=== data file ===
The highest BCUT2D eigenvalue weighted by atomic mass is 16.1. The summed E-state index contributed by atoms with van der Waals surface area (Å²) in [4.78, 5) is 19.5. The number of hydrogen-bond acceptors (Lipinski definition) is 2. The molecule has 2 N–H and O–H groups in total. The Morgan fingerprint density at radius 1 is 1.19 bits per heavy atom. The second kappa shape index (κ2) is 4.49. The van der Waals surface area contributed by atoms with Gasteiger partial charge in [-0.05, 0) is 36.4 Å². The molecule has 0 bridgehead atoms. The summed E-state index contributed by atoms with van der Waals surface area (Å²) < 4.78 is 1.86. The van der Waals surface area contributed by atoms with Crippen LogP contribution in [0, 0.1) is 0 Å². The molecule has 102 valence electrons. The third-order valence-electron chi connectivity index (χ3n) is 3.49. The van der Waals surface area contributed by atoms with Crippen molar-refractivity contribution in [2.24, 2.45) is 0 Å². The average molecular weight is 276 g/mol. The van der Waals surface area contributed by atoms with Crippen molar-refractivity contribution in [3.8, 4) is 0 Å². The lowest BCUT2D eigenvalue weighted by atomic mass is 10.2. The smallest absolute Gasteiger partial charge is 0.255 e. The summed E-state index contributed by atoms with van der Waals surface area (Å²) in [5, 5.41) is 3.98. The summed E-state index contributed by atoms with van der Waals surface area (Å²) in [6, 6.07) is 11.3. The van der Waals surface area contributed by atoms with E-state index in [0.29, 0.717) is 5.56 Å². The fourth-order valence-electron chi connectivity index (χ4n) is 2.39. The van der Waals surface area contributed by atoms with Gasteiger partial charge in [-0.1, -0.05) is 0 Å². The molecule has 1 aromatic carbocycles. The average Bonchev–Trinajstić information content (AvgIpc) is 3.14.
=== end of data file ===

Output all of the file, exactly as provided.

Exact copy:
The highest BCUT2D eigenvalue weighted by atomic mass is 16.1. The summed E-state index contributed by atoms with van der Waals surface area (Å²) in [4.78, 5) is 19.5. The number of hydrogen-bond acceptors (Lipinski definition) is 2. The molecule has 2 N–H and O–H groups in total. The Morgan fingerprint density at radius 1 is 1.19 bits per heavy atom. The second kappa shape index (κ2) is 4.49. The van der Waals surface area contributed by atoms with Gasteiger partial charge in [-0.05, 0) is 36.4 Å². The molecule has 0 bridgehead atoms. The summed E-state index contributed by atoms with van der Waals surface area (Å²) < 4.78 is 1.86. The van der Waals surface area contributed by atoms with Crippen LogP contribution in [0, 0.1) is 0 Å². The molecule has 102 valence electrons. The third-order valence-electron chi connectivity index (χ3n) is 3.49. The van der Waals surface area contributed by atoms with Crippen molar-refractivity contribution in [2.24, 2.45) is 0 Å². The average molecular weight is 276 g/mol. The van der Waals surface area contributed by atoms with Crippen molar-refractivity contribution in [3.8, 4) is 0 Å². The lowest BCUT2D eigenvalue weighted by atomic mass is 10.2. The smallest absolute Gasteiger partial charge is 0.255 e. The summed E-state index contributed by atoms with van der Waals surface area (Å²) in [5, 5.41) is 3.98. The summed E-state index contributed by atoms with van der Waals surface area (Å²) in [6, 6.07) is 11.3. The van der Waals surface area contributed by atoms with E-state index in [0.29, 0.717) is 5.56 Å². The fourth-order valence-electron chi connectivity index (χ4n) is 2.39. The van der Waals surface area contributed by atoms with Gasteiger partial charge in [-0.1, -0.05) is 0 Å². The molecule has 1 aromatic carbocycles. The average Bonchev–Trinajstić information content (AvgIpc) is 3.14.